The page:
Shakespeare's first period was one of experimentation. His early plays, unlike his more mature work, are characterized to a degree by wooden and superficial construction and verse. Some of the plays from the first period may be no more than retouchings of earlier works by others.
Four plays dramatizing the English civil strife of the 15th century are possibly Shakespeare's earliest dramatic works. These plays, Henry VI, Parts I, II, and III (c. 1590-92) and Richard III (c. 1593), deal with the evil results of weak leadership and of national disunity fostered for selfish ends. The cycle closes with the death of Richard III, a study in satanic malignity, and the ascent to the throne of Henry VII, the righteous founder of the Tudor dynasty, to which Elizabeth belonged. In style and structure, these plays are related partly to medieval drama and partly to the works of earlier Elizabethan dramatists, especially Christopher Marlowe. Either indirectly through such dramatists or directly, the influence of the classical Roman dramatist Seneca is also reflected in the organization of these four plays, in the bloodiness of many of their scenes, and in their highly colored, bombastic language. Senecan influence, exerted by way of the earlier English dramatist Thomas Kyd, is particularly obvious in Titus Andronicus (c. 1594), a tragedy of righteous revenge for heinous and bloody acts, which are staged in sensational detail.
Shakespeare's comedies of the first period represent a wide range. The Comedy of Errors (c. 1592), an uproarious farce in imitation of classical Roman comedy, depends for its appeal on the mistakes in identity between two sets of twins involved in romance and war. Farce is not so strongly emphasized in The Taming of the Shrew (c. 1593), a comedy of character. The Two Gentlemen of Verona (c. 1594), a weaker comedy, depends on the appeal of romantic love. In contrast, Love's Labour's Lost (c. 1594) satirizes the loves of its main male characters as well as the fashionable devotion to studious pursuits by which these noblemen had first sought to avoid romantic and worldly ensnarement. The dialogue in which they voice their pretensions ridicules the artificially ornate, courtly style typified by the works of the English novelist and dramatist John Lyly.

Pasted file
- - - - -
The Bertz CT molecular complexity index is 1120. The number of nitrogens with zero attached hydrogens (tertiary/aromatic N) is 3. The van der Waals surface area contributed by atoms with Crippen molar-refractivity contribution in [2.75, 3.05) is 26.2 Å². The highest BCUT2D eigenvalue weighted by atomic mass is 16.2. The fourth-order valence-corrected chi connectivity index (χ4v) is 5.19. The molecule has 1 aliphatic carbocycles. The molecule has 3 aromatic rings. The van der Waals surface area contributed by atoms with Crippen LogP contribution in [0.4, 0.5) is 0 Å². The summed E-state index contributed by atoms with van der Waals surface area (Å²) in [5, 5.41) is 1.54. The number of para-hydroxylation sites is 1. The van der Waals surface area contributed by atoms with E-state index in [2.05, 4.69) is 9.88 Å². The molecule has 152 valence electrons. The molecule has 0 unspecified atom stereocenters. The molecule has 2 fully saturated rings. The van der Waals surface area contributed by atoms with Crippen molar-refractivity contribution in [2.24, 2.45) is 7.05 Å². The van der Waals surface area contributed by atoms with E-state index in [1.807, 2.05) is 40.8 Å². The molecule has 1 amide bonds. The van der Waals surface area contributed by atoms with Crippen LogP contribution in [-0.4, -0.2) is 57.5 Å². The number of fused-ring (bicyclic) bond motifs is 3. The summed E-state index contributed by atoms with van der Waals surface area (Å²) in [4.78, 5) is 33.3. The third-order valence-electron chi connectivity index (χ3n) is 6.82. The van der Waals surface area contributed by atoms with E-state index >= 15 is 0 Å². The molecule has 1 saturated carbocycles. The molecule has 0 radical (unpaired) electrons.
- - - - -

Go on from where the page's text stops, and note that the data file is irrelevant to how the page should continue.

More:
Shakespeare's second period includes his most important plays concerned with English history, his so-called joyous comedies, and two major tragedies. In this period, his style and approach became highly individualized. The second-period historical plays include Richard II (c. 1595), Henry IV, Parts I and II (c. 1597), and Henry V (c. 1598). They cover the span immediately before that of the Henry VI plays. Richard II is a study of a weak, sensitive, self-dramatizing, but sympathetic monarch who loses his kingdom to his forceful successor, Henry IV. In the two parts of Henry IV, Henry recognizes his own guilt. His fears for his own son, later Henry V, prove unfounded, as the young prince displays an essentially responsible attitude toward the duties of kingship. In an alternation of masterful comic and serious scenes, the fat knight Falstaff and the rebel Hotspur reveal contrasting excesses between which the prince finds his proper position. The mingling of the tragic and the comic to suggest a broad range of humanity became one of Shakespeare's favorite devices. King John (c. 1595), the other historical play of this period, is of less significance.
Outstanding among the comedies of the second period is A Midsummer Night's Dream (c. 1595). Its fantasy-filled insouciance is achieved by the interweaving of several plots involving two pairs of noble lovers, a group of bumbling and unintentionally comic townspeople, and members of the fairy realm, notably Puck, King Oberon, and Queen Titania. Subtle evocation of atmosphere, of the sort that characterizes this play, is found also in the tragicomedy The Merchant of Venice (c. 1596). The Renaissance motifs of masculine friendship and romantic love in this play are portrayed in opposition to the bitter inhumanity of a usurer named Shylock, whose own misfortunes are presented so as to arouse understanding and sympathy. The type of quick-witted, warm, and responsive young woman exemplified in this play by Portia reappears in the joyous comedies of the second period.